The Mountain Retreat Hotel & Suites in Squamish is owned by Coastal Hospitality. Google street view

Lawsuit claims B.C. hockey players caused $200,000 in damage to Squamish hotel

Coastal Hospitality is suing the Abbotsford Minor Hockey Association, a coach, players and parents

Abbotsford hockey players caused more than $200,000 in damage to the Mountain Retreat Hotel & Suites in Squamish when they kicked or pushed an ice machine and ruptured a water line, according to a lawsuit from the hotel’s owner.

Coastal Hospitality is suing the Abbotsford Minor Hockey Association (AMHA), coach James Young and 60 unidentified players and parents for the alleged Feb. 6, 2016 incident. The company filed a notice of civil claim in B.C. Supreme court on Jan. 9, nearly two years after the hockey team stayed at its hotel during a local tournament.

The court documents don’t specify the ages of the players but there was an Atom (ages 10 and younger) A3 Family Day tournament scheduled in Squamish at the same time of the Abbotsford team’s visit.

Coastal says the players were unsupervised when one or more of them damaged the ice machine and, in turn, ruptured the the water line which leaked water into the hallway and down elevator shafts. The water damaged the structure and contents of the hotel, its elevators and cost the hotel lost business, Coastal claims.

All told, the hospitality company says the rupture cost it more than $200,000.

Coastal says the players, coach and parents all failed in the “duty of care” they owed the hotel. It says the parents and coach James Young should have been supervising the players or had supervision arranged and they failed to report the ruptured line “promptly.”

Coastal is seeking general damages, special damages, costs and “such other relief this honourable court deems appropriate.”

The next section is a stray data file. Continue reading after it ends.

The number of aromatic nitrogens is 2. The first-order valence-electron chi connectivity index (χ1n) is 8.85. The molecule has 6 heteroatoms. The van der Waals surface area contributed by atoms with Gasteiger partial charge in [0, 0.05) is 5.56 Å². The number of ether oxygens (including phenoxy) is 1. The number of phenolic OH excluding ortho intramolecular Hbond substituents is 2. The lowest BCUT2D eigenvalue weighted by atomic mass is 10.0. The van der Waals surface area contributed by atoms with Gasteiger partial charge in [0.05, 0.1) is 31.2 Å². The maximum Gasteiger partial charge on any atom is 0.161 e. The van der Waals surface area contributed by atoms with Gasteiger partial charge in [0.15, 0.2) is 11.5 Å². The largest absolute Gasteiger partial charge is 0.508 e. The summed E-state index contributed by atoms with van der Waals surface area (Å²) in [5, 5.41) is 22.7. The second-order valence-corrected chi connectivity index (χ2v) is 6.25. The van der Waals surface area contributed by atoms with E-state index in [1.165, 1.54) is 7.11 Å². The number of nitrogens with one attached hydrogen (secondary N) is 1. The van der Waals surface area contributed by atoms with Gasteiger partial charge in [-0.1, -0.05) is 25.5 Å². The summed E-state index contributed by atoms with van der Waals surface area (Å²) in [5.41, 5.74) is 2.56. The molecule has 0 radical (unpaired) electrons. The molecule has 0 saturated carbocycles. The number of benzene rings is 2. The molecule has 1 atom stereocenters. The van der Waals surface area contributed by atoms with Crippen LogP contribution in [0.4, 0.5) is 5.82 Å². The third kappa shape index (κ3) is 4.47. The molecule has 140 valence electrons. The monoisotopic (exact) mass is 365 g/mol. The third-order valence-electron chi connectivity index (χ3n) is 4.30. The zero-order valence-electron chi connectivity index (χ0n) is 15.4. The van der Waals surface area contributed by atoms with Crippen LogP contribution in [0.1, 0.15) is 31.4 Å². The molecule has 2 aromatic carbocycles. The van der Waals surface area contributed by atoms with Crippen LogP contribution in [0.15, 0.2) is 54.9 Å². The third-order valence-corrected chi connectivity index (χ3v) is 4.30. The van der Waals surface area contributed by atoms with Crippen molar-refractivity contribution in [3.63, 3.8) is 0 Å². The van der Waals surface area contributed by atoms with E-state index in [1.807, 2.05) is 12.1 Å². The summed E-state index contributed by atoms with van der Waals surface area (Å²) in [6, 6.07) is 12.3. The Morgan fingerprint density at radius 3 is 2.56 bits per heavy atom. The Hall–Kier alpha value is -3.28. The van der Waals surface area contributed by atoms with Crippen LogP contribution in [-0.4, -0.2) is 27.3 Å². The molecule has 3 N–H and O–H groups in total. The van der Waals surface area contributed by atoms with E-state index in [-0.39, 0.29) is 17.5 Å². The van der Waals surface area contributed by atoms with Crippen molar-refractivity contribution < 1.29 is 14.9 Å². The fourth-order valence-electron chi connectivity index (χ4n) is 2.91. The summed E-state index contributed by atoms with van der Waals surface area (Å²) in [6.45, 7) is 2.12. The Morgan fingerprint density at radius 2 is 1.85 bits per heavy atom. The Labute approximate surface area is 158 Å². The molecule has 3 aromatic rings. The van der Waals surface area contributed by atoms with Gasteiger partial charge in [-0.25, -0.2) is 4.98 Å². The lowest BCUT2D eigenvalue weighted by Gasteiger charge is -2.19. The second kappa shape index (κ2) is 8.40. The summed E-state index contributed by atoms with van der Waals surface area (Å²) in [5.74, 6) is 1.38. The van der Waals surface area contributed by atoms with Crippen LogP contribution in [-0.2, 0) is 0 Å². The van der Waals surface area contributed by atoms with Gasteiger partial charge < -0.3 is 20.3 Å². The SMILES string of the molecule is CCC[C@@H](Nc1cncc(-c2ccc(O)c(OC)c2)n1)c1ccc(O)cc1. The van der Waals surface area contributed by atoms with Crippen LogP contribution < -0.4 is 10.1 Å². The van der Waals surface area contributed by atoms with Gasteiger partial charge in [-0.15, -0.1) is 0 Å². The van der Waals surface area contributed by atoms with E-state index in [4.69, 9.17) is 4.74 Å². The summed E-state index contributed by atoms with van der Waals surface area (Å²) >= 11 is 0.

Coastal has had ongoing discussions with AMHA’s liability insurers over the last two years, according to Greg Tucker, one of the company’s lawyers. He said the matter was not going to be solved within the two-year limit for litigation and the lawsuit was therefore necessary.

“No one wants to sue unless they have to. Resolution is always preferable,” Tucker wrote in an email.

He said that whether the hotel’s insurance covered the damages, and to what extent, is irrelevant to the claim.

“There is a legal principle known as subrogation under which, where a claim is covered by property insurance, the insurer, subject to certain exceptions, steps into the shoes of the insured with respect to any rights of recovery that the insured has,” Tucker wrote.

The claims have not been proven in court. Representatives from AMHA have not responded to phone calls and emails.


@KelvinGawley
kelvin.gawley@abbynews.com

Like us on Facebook and follow us on Twitter.

Get local stories you won't find anywhere else right to your inbox.
Sign up here

Just Posted

Revelstoke Chamber of Commerce celebrates 125 years

The organization has outlasted 16 Canadian prime ministers

Revelstoke Grizzlies need homes for players

The hockey season is scheduled to start in November

PHOTOS: Celebrating art and community during a pandemic

LUNA RE-IMAGINED took place in the back alleys of Revelstoke Sept. 25-27

Okanagan College names two new board members

Andrea Alexander and JoAnn Fowler have been appointed for one-year terms to the board

Okanagan whisky lottery adds new twists

Winners of Okanagan Spirits’ Laird of Fintry lottery announced in four batches beginning Sept. 28

Weekend sees 267 cases, 3 deaths in B.C.; Dr. Henry says events leading to COVID spread

There are currently 1,302 active cases in B.C., while 3,372 people are under public health monitoring

B.C. VOTES 2020: Echoes of HST in B.C. debate over sales tax

Cannabis, tobacco, luxury cars still taxed in B.C. Liberal plan

Shuswap BC SPCA launches spay/neuter program for low-income residents

Program available to low-income residents in the region

More victims possible in Okanagan assault case

Vernon police have a man in custody but feel there could be more victims in the case

She warned her son about toxic drugs, then he was dead

Donna Bridgman’s son died at the age of 38 in Vancouver

Join Black Press Media and Do Some Good

Pay it Forward program supports local businesses in their community giving

B.C. food and beverage producers set record sales in 2019

Farmed salmon again leads international exports

Known Kelowna Hells Angels associate to face trial in October

Colin Michael Bayley is set to stand trial next month for an alleged aggravated assault

RCMP seeking witnesses to fatal Peachland motorcycle crash on Highway 97

One person died following a motorcycle crash south of Peachland on Sunday afternoon

Most Read